In a murine dermatitis model, topically applied FICZ activated AHR and significantly reduced the dermatitis score and histological inflammation with a decrease of Il22 gene expression in chronic mite antigen-induced dermatitis [42]. In addition, topical FICZ restored the dermatitis-induced filaggrin downregulation [42]. CCL17 and CCL22 are crucial chemokines to recruit Th2 cells [49]. IL-4/IL-13 stimulates dendritic cells to produce CCL17 and CCL22 via STAT6 activation and contributes to the recruitment of Th2 cells in the lesional skin of AD [49]. Soybean tar Glyteer inhibits the IL-4/IL-13-mediated STAT6 activation and subsequent production of CCL17 and CCL22 in dendritic cells [49]. In addition, pruritogenic Th2 cytokine IL-31 synergistically upregulates the IL-4/IL-13-mediated CCL17 and CCL22 production in dendritic cells because IL-4/IL-13 increase IL-31 receptor A (IL31RA) expression [50]. Glyteer again attenuates the IL-4/IL-13-mediated IL31RA upregulation and subsequent CCL17 and CCL22 production by inhibiting STAT6 activation [50]. It is known that coal tar inhibits STAT6 activation via the NRF2-antioxidative pathway [15]. Ligation of AHR by FICZ also reduces the expression of type 1 IgE Fc receptor in Langerhans cells [51].
Although antioxidative AHR ligands are therapeutic for dermatitis, exaggerated activation of AHR by genetic manipulation in transgenic mice or by dioxin treatment induces itchy dermatitis most likely due to an abnormally accelerated keratinization process, epidermal acanthosis, elongation of nerve fibers, and production of pruritogenic artemin [52][43][53]. Therefore, extreme activation of AHR is deleterious for skin. In parallel, ovalbumin-induced delayed hypersensitivity is enhanced by topical benzopyrene with upregulation of IL-5, IL-13, and IL-17 expression in lymph node cells [39].
Since FICZ is an endogenous UVB photoproduct [8], the barrier-protecting effects of FICZ may explain, at least in part, why UVB phototherapy is efficacious for the treatment of AD and psoriasis [54][55].

3. AHR and Psoriasis

Psoriasis is an (auto)immune-mediated disease that manifests as widespread desquamative erythema [56][57]. Males are twice as likely to be affected than females [58][59]. The cosmetic disfigurement associated with psoriasis profoundly impairs the patients’ quality of life, treatment satisfaction and adherence, and socioeconomic stability [60][61]. The autoimmune nature of psoriasis is exemplified by its high comorbidity with psoriatic arthritis [56][62][63][64] and other autoimmune diseases including autoimmune bullous diseases [65][66][67][68][69][70]. Psoriasis is also comorbid with cardiovascular diseases, metabolic diseases, and renal disorders, which represent a condition called inflammatory skin march [57][71][72][73][74][75]. The excellent therapeutic efficacy of anti-TNF-α/IL-23/IL-17A biologics for psoriasis point to the central role of the TNF-α/IL-23/IL-17A axis in its pathogenesis [18][19][76][77][78][79][80] Additionally, genetic and environmental factors are known to be involved in its pathogenesis [81][82].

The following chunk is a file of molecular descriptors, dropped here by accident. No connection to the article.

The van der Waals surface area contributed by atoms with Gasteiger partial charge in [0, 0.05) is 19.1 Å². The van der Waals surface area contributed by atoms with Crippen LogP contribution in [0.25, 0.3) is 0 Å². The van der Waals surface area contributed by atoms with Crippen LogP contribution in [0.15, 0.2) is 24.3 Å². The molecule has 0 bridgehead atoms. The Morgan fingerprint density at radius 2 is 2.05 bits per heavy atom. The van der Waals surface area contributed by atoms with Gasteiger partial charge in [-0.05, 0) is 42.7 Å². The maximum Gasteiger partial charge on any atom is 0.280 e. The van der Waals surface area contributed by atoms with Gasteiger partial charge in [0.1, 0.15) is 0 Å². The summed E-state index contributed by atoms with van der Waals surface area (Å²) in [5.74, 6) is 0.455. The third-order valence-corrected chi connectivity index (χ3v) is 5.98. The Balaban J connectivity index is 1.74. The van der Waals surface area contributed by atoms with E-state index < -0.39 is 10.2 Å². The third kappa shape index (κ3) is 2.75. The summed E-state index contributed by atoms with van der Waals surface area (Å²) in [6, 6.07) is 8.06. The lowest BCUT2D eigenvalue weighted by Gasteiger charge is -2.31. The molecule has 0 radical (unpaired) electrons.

As AHR predominantly regulates the immune balance of Th17/22 and Treg cells [83][84][85][86], AHR is expected to play a significant role in psoriasis [46]. In an imiquimod-induced psoriasis model, AhR deficiency exacerbates skin inflammation with upregulated gene expression of Il22, Il17a, and Il23 [87]. The intensity of delayed type-hypersensitivity is also enhanced in Ahr-deficient mice [87]. However, further experiments demonstrated that Ahr-deficiency in nonhematopoietic cells, including keratinocytes, but not in hematopoietic cells, was likely responsible for the exacerbation of inflammation [87]. Notably, intraperitoneal injection of FICZ ameliorated the imiquimod-induced psoriasis-like inflammation. Tapinarof and FICZ also reduced the imiquimod-induced psoriasiform skin inflammation by inhibiting Il17a, Il17f, Il19, Il22, Il23a, and Il1b gene expression [46]. The therapeutic action of tapinarof and FICZ was AHR-dependent because it was not observed in Ahr-deficient mice [46]. In an ex vivo activation assay of skin-resident immunocompetent cells using normal human skin, tapinarof inhibited the expression of IL17A message approximately 50% but increased the IL22 expression [46][88] (Figure 1). In mice, IL-22 is produced from Th17, γδT, ILC3, and CD4CD8TCRβ+ cells [89]. AHR was required for IL-22 production by Th17, but not by the three other cell types, in the imiquimod-treated ears [89]. Although imiquimod-induced skin inflammation is popular as a psoriasis model, attention should be paid because imiquimod is degraded by CYP1A1 so the efficacy of AHR agonists may partly rely on this effect in the imiquimod model [90].